Video Lesson! Groove Contruction, Part 5: Ghost Notes Using an Ostinato Approach
This excerpt is taken from the complete article that appears in the September 2016 issue, which is available here.
Rock ‘N’ Jazz Clinic
Part 5: Ghost Notes Using an Ostinato Approach
by Jost Nickel
Ghost notes are an excellent way to expand your dynamic range. In this lesson, we’ll focus on dynamics and technique while working on ghost notes by using an ostinato approach.
Ghost notes (notated with parentheses) are played very softly, as opposed to accents, which are much louder. Correct dynamics are achieved by maintaining the proper distance between the stick and the drumhead. When playing ghost notes, I suggest striking the snare from about 1 to 2 cm above the head. Accents are played at a substantially greater distance to the drumhead, and using rimshots can amplify their impact. I also suggest playing ghost notes with your wrist as opposed to your fingers. Attempts to play softly with your fingers can result in inaccurately placed ghost notes.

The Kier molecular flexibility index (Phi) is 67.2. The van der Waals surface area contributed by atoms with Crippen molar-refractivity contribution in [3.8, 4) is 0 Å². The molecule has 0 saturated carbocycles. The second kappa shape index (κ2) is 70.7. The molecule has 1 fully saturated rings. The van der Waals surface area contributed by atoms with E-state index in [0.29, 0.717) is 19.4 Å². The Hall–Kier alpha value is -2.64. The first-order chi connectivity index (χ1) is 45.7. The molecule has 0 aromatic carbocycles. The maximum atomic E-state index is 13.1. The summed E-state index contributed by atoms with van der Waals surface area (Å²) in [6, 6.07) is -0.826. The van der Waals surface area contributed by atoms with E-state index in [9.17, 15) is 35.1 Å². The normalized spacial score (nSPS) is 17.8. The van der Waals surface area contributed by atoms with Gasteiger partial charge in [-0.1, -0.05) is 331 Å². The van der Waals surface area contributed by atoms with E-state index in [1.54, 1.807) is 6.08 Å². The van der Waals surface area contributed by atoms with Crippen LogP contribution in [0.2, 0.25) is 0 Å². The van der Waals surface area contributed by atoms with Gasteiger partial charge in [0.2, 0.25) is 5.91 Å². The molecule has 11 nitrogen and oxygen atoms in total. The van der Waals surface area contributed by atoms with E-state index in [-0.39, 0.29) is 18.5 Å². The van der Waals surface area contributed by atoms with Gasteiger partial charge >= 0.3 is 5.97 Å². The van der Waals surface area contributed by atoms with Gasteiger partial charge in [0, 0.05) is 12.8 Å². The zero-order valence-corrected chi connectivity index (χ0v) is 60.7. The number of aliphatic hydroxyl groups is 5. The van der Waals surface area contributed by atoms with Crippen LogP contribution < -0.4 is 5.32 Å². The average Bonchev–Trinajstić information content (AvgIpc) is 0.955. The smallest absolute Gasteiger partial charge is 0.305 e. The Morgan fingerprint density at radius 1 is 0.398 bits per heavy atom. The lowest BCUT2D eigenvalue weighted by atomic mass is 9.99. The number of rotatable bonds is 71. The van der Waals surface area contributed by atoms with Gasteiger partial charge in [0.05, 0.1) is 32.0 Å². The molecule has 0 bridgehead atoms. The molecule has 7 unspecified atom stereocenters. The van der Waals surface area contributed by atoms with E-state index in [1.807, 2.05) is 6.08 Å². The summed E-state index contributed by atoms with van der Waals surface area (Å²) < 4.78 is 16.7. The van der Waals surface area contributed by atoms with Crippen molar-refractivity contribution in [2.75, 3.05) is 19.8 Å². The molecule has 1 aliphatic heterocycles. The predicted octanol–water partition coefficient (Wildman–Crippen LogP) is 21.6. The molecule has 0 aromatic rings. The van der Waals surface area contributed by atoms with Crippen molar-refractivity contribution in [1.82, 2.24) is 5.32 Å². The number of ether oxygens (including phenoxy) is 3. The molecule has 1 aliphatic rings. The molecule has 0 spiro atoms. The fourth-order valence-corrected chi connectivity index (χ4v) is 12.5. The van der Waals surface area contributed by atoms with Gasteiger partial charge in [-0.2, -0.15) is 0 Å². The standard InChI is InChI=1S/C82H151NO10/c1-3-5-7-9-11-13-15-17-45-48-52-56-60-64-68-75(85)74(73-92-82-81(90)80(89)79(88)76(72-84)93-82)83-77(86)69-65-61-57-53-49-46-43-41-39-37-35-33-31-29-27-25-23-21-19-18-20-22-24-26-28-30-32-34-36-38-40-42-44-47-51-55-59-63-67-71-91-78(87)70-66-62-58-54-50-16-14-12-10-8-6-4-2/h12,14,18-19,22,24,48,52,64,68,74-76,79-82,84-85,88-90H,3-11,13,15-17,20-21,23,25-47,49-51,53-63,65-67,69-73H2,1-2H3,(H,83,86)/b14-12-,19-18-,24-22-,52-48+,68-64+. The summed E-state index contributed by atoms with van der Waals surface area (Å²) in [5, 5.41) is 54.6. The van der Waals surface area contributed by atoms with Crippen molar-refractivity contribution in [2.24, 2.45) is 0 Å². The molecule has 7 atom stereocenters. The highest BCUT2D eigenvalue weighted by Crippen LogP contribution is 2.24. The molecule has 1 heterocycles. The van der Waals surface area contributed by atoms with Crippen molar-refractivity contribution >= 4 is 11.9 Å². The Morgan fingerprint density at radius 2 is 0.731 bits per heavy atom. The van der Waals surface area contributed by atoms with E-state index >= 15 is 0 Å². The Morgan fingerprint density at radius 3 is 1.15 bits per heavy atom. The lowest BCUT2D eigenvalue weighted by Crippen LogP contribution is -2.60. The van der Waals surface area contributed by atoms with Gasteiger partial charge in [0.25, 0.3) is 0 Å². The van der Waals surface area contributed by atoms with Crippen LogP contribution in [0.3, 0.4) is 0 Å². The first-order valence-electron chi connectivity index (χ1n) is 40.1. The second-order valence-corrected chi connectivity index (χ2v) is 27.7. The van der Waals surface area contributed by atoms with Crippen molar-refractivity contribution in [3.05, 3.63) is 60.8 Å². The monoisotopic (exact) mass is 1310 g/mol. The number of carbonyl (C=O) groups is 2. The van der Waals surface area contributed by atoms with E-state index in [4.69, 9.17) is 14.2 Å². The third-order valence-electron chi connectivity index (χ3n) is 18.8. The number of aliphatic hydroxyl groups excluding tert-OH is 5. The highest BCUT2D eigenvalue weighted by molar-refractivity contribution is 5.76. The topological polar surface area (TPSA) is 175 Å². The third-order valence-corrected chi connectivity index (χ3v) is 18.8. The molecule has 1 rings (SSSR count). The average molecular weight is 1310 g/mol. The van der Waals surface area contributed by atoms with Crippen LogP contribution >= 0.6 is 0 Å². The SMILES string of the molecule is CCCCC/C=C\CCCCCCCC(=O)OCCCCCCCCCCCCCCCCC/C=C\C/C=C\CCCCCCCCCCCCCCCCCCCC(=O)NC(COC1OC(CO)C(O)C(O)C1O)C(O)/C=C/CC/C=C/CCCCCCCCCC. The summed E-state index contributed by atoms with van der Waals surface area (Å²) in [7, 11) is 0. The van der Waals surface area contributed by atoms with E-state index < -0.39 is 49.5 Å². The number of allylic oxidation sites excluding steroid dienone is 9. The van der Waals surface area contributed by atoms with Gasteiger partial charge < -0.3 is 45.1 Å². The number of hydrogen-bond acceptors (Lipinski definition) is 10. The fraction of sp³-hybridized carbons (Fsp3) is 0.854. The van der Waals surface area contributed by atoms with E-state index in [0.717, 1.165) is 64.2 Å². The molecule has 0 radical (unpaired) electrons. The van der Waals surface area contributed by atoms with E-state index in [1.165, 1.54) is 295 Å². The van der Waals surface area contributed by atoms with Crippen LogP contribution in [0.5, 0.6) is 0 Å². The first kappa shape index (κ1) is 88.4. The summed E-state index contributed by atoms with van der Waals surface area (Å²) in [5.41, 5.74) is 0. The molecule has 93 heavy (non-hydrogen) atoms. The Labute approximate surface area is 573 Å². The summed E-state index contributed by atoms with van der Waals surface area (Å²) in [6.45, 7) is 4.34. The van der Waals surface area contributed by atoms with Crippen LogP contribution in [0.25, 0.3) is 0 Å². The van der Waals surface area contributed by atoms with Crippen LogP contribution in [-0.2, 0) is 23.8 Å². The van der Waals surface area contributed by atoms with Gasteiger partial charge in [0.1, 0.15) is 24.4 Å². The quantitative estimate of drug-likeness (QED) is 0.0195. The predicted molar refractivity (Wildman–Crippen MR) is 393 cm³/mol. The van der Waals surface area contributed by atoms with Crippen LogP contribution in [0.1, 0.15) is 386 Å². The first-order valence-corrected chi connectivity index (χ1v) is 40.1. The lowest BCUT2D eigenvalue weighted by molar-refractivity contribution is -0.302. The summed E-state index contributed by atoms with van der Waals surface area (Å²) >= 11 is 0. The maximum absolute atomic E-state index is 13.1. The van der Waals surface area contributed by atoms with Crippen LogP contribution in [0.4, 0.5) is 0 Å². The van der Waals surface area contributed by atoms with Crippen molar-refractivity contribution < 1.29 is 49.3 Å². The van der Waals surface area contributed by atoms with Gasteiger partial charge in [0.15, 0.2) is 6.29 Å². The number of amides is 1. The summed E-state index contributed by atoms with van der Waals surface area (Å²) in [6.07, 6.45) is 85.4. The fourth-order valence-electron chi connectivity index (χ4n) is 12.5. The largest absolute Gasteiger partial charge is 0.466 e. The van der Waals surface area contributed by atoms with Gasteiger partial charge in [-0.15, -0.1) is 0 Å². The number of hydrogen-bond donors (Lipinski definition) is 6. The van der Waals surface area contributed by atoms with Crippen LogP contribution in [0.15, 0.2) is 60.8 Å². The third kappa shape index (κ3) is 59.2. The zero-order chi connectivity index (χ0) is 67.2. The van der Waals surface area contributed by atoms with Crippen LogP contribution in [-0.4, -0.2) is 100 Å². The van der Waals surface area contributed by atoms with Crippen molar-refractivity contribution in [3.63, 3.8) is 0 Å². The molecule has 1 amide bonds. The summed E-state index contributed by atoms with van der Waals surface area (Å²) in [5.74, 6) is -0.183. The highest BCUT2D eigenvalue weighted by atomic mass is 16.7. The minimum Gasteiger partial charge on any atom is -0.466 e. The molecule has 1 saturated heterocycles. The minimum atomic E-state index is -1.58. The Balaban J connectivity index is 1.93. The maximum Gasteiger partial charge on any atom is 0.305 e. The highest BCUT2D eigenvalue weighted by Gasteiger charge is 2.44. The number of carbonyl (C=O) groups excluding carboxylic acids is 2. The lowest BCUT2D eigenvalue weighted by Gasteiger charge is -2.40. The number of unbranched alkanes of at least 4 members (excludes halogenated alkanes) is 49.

When working on ghost notes, I’ll generally take either an ostinato approach or an intertwined approach. This month’s instalment focuses on using ostinatos to develop ghost notes. Next month we’ll explore the intertwined approach. Advertisement
An ostinato is a continually repeated musical figure. To demonstrate, we’ll use a hand pattern on the hi-hat and snare that contains ghost notes and accents. The pattern remains unchanged as we add various bass drum variations underneath.
Let’s begin with the ostinato. The right hand plays 8th notes on the hi-hat while the left hand plays snare ghost notes and accents on beats 2 and 4.
For the complete lesson with transcriptions, check out the September 2016 issue, which is available here.